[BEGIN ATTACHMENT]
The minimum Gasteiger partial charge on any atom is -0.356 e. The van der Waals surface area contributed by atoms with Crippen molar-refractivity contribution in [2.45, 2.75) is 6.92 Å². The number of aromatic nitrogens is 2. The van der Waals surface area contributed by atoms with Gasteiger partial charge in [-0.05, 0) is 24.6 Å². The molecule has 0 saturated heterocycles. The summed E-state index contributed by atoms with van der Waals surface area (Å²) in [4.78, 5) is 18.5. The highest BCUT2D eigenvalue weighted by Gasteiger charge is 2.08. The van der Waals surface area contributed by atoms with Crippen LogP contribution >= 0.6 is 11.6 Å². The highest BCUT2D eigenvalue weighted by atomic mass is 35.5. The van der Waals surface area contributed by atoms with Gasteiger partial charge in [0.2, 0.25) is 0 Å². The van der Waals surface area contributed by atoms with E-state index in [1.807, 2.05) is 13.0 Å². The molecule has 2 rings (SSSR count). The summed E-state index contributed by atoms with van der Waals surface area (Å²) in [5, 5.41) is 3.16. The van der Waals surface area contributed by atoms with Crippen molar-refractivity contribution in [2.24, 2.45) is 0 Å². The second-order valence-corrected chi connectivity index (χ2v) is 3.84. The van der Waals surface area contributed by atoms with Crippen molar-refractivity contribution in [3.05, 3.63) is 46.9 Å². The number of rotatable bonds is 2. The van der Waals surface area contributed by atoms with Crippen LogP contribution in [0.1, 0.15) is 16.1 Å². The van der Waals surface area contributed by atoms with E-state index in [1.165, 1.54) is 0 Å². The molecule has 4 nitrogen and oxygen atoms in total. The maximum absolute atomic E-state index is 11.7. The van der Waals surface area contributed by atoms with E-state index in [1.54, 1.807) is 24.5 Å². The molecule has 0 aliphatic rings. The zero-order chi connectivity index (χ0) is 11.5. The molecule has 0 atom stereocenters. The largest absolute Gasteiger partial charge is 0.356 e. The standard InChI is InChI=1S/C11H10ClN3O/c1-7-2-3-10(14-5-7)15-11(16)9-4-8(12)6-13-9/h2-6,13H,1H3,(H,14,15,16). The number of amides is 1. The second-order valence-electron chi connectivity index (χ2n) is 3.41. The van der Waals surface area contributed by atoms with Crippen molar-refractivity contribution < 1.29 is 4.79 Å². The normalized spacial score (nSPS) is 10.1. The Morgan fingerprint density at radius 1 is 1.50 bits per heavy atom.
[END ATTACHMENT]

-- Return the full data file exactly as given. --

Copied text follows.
The minimum Gasteiger partial charge on any atom is -0.356 e. The van der Waals surface area contributed by atoms with Crippen molar-refractivity contribution in [2.45, 2.75) is 6.92 Å². The number of aromatic nitrogens is 2. The van der Waals surface area contributed by atoms with Gasteiger partial charge in [-0.05, 0) is 24.6 Å². The molecule has 0 saturated heterocycles. The summed E-state index contributed by atoms with van der Waals surface area (Å²) in [4.78, 5) is 18.5. The highest BCUT2D eigenvalue weighted by Gasteiger charge is 2.08. The van der Waals surface area contributed by atoms with Crippen LogP contribution >= 0.6 is 11.6 Å². The highest BCUT2D eigenvalue weighted by atomic mass is 35.5. The van der Waals surface area contributed by atoms with Gasteiger partial charge in [0.2, 0.25) is 0 Å². The van der Waals surface area contributed by atoms with E-state index in [1.807, 2.05) is 13.0 Å². The molecule has 2 rings (SSSR count). The summed E-state index contributed by atoms with van der Waals surface area (Å²) in [5, 5.41) is 3.16. The van der Waals surface area contributed by atoms with Crippen molar-refractivity contribution in [2.24, 2.45) is 0 Å². The second-order valence-corrected chi connectivity index (χ2v) is 3.84. The van der Waals surface area contributed by atoms with Crippen molar-refractivity contribution in [3.05, 3.63) is 46.9 Å². The number of rotatable bonds is 2. The van der Waals surface area contributed by atoms with Crippen LogP contribution in [0.1, 0.15) is 16.1 Å². The van der Waals surface area contributed by atoms with E-state index in [1.165, 1.54) is 0 Å². The molecule has 4 nitrogen and oxygen atoms in total. The maximum absolute atomic E-state index is 11.7. The van der Waals surface area contributed by atoms with E-state index in [1.54, 1.807) is 24.5 Å². The molecule has 0 aliphatic rings. The zero-order chi connectivity index (χ0) is 11.5. The molecule has 0 atom stereocenters. The largest absolute Gasteiger partial charge is 0.356 e. The standard InChI is InChI=1S/C11H10ClN3O/c1-7-2-3-10(14-5-7)15-11(16)9-4-8(12)6-13-9/h2-6,13H,1H3,(H,14,15,16). The number of amides is 1. The second-order valence-electron chi connectivity index (χ2n) is 3.41. The van der Waals surface area contributed by atoms with Crippen molar-refractivity contribution < 1.29 is 4.79 Å². The normalized spacial score (nSPS) is 10.1. The Morgan fingerprint density at radius 1 is 1.50 bits per heavy atom.